Un marché pour la recherche scientifique

Le progrès scientifique est le moteur principal du développement économique, mais de nombreux pays espèrent apparemment profiter des découvertes réalisées dans des pays plus avancés sur le plan scientifique. C'est effectivement la stratégie la plus pratique et la plus efficace pour ceux qui n'en sont qu'au début de leur développement. Mais pour véritablement se développer, un pays a besoin d'une recherche scientifique nationale.

Tous les gouvernements cherchent à encourager la recherche scientifique au moyen de l'éducation. Mais l'éducation en elle-même n'a qu'une utilité limitée en ce qui concerne notre propos. Après tout, la science est une forme d'entreprise qui suppose une organisation sophistiquée des ressources et des hommes, un esprit ouvert à l'aventure et la volonté de prendre des risques dans l'espoir d'en tirer grands bénéfices.

Normalement, le marché stimule l'esprit d'entreprise. Si un tel marché existait pour la science, les scientifiques formeraient des entreprises, et comme dans le monde des affaires, les meilleures réussiraient tandis que les autres échoueraient. Le problème est que la recherche fondamentale est essentiellement un bien collectif qui ne peut être retiré des mains de ceux qui s'y adonnent et dont les résultats viennent s'ajouter de manière inattendue au savoir déjà accumulé.

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  1. Patrick Kovarik/Getty Images

    The Summit of Climate Hopes

    Presidents, prime ministers, and policymakers gather in Paris today for the One Planet Summit. But with no senior US representative attending, is the 2015 Paris climate agreement still viable?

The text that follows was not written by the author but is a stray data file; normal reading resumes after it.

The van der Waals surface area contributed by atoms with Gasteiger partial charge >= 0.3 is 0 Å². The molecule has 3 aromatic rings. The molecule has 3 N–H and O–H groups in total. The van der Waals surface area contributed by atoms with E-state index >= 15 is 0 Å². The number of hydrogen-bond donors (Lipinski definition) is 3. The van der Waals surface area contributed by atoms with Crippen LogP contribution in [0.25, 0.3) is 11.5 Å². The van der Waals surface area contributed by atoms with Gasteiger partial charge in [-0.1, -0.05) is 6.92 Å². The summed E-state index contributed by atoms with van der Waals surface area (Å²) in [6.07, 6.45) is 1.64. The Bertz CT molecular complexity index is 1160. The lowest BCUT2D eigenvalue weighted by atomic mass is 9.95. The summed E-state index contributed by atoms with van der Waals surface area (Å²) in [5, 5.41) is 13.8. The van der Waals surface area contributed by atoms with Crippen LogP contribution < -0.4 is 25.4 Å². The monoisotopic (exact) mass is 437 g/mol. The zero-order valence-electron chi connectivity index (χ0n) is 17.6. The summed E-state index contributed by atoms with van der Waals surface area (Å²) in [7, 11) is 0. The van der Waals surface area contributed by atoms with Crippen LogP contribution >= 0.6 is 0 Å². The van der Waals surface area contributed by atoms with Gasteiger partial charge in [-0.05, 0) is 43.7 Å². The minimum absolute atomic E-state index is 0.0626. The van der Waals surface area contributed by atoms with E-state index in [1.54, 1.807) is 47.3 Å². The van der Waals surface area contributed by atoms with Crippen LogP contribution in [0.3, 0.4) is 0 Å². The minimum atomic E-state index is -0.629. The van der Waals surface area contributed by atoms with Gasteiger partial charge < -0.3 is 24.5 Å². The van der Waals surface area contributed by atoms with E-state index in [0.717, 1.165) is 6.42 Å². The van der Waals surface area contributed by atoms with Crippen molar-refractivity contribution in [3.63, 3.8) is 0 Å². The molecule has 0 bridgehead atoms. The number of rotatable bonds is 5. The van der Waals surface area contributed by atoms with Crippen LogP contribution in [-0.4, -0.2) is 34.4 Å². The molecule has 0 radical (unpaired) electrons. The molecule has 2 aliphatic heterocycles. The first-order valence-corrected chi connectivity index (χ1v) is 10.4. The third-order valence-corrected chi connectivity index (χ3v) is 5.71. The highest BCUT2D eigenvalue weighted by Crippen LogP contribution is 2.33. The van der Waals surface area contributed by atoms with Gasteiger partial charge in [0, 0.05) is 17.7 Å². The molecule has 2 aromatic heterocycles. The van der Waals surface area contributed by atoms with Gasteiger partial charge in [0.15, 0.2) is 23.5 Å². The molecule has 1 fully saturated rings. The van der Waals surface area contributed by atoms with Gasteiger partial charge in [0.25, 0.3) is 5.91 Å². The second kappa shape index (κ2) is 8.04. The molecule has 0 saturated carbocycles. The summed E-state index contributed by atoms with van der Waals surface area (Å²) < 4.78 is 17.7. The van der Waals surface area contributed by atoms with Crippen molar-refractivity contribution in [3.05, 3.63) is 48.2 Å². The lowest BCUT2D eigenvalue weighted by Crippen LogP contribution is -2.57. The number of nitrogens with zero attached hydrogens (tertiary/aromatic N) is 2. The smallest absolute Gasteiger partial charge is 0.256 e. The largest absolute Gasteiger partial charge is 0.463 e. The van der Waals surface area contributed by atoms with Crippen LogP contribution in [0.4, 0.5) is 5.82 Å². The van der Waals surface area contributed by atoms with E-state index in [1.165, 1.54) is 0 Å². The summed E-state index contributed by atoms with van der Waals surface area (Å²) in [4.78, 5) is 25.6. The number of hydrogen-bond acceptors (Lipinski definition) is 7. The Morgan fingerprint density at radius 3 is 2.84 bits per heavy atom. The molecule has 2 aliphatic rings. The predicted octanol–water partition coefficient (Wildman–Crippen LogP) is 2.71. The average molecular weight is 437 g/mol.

2. Trump greets his supporters The Washington Post/Getty Images

    Populist Plutocracy and the Future of America

    • In the first year of his presidency, Donald Trump has consistently sold out the blue-collar, socially conservative whites who brought him to power, while pursuing policies to enrich his fellow plutocrats. 

    • Sooner or later, Trump's core supporters will wake up to this fact, so it is worth asking how far he might go to keep them on his side.
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    The Man Who Didn’t Save the World

    A Saudi prince has been revealed to be the buyer of Leonardo da Vinci's "Salvator Mundi," for which he spent $450.3 million. Had he given the money to the poor, as the subject of the painting instructed another rich man, he could have restored eyesight to nine million people, or enabled 13 million families to grow 50% more food.

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    Two Myths About Automation

    While many people believe that technological progress and job destruction are accelerating dramatically, there is no evidence of either trend. In reality, total factor productivity, the best summary measure of the pace of technical change, has been stagnating since 2005 in the US and across the advanced-country world.

  5. A student shows a combo pictures of three dictators, Austrian born Hitler, Castro and Stalin with Viktor Orban Attila Kisbenedek/Getty Images

    The Hungarian Government’s Failed Campaign of Lies

    The Hungarian government has released the results of its "national consultation" on what it calls the "Soros Plan" to flood the country with Muslim migrants and refugees. But no such plan exists, only a taxpayer-funded propaganda campaign to help a corrupt administration deflect attention from its failure to fulfill Hungarians’ aspirations.

  6. Project Syndicate

    DEBATE: Should the Eurozone Impose Fiscal Union?

    French President Emmanuel Macron wants European leaders to appoint a eurozone finance minister as a way to ensure the single currency's long-term viability. But would it work, and, more fundamentally, is it necessary?

  7. The Year Ahead 2018

    The world’s leading thinkers and policymakers examine what’s come apart in the past year, and anticipate what will define the year ahead.

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